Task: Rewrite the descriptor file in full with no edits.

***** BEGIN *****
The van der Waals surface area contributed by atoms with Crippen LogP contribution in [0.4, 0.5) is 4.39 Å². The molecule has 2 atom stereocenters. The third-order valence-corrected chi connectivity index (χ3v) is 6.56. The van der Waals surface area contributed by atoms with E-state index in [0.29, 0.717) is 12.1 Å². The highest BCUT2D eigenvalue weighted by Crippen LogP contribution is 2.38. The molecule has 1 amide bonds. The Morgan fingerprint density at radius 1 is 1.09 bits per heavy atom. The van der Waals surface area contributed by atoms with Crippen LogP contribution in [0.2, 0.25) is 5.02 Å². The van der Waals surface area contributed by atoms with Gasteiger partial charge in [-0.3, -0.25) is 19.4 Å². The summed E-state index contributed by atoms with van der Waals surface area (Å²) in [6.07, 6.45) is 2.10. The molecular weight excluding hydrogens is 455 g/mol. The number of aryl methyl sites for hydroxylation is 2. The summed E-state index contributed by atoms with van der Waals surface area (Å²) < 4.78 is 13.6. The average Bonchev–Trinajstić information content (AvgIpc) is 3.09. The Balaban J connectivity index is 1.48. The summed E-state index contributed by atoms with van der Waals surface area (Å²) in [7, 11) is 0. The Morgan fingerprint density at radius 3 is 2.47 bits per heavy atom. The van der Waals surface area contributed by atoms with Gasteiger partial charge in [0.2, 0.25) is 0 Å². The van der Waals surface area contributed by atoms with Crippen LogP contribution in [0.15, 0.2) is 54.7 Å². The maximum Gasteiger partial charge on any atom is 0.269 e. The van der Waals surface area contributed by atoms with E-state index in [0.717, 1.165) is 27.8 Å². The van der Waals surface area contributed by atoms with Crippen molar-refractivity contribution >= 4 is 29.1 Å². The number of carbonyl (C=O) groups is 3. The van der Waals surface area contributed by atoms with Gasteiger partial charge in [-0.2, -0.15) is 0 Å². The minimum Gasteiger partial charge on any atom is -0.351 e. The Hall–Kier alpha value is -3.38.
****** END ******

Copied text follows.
The van der Waals surface area contributed by atoms with Crippen LogP contribution in [0.4, 0.5) is 4.39 Å². The molecule has 2 atom stereocenters. The third-order valence-corrected chi connectivity index (χ3v) is 6.56. The van der Waals surface area contributed by atoms with E-state index in [0.29, 0.717) is 12.1 Å². The highest BCUT2D eigenvalue weighted by Crippen LogP contribution is 2.38. The molecule has 1 amide bonds. The Morgan fingerprint density at radius 1 is 1.09 bits per heavy atom. The van der Waals surface area contributed by atoms with Crippen LogP contribution in [0.2, 0.25) is 5.02 Å². The van der Waals surface area contributed by atoms with Gasteiger partial charge in [-0.3, -0.25) is 19.4 Å². The summed E-state index contributed by atoms with van der Waals surface area (Å²) in [6.07, 6.45) is 2.10. The molecular weight excluding hydrogens is 455 g/mol. The number of aryl methyl sites for hydroxylation is 2. The summed E-state index contributed by atoms with van der Waals surface area (Å²) < 4.78 is 13.6. The average Bonchev–Trinajstić information content (AvgIpc) is 3.09. The Balaban J connectivity index is 1.48. The summed E-state index contributed by atoms with van der Waals surface area (Å²) in [7, 11) is 0. The Morgan fingerprint density at radius 3 is 2.47 bits per heavy atom. The van der Waals surface area contributed by atoms with Gasteiger partial charge in [0.2, 0.25) is 0 Å². The van der Waals surface area contributed by atoms with Crippen LogP contribution in [0.15, 0.2) is 54.7 Å². The maximum Gasteiger partial charge on any atom is 0.269 e. The van der Waals surface area contributed by atoms with E-state index in [0.717, 1.165) is 27.8 Å². The van der Waals surface area contributed by atoms with Crippen molar-refractivity contribution >= 4 is 29.1 Å². The number of carbonyl (C=O) groups is 3. The van der Waals surface area contributed by atoms with Gasteiger partial charge in [-0.2, -0.15) is 0 Å². The minimum Gasteiger partial charge on any atom is -0.351 e. The Hall–Kier alpha value is -3.38.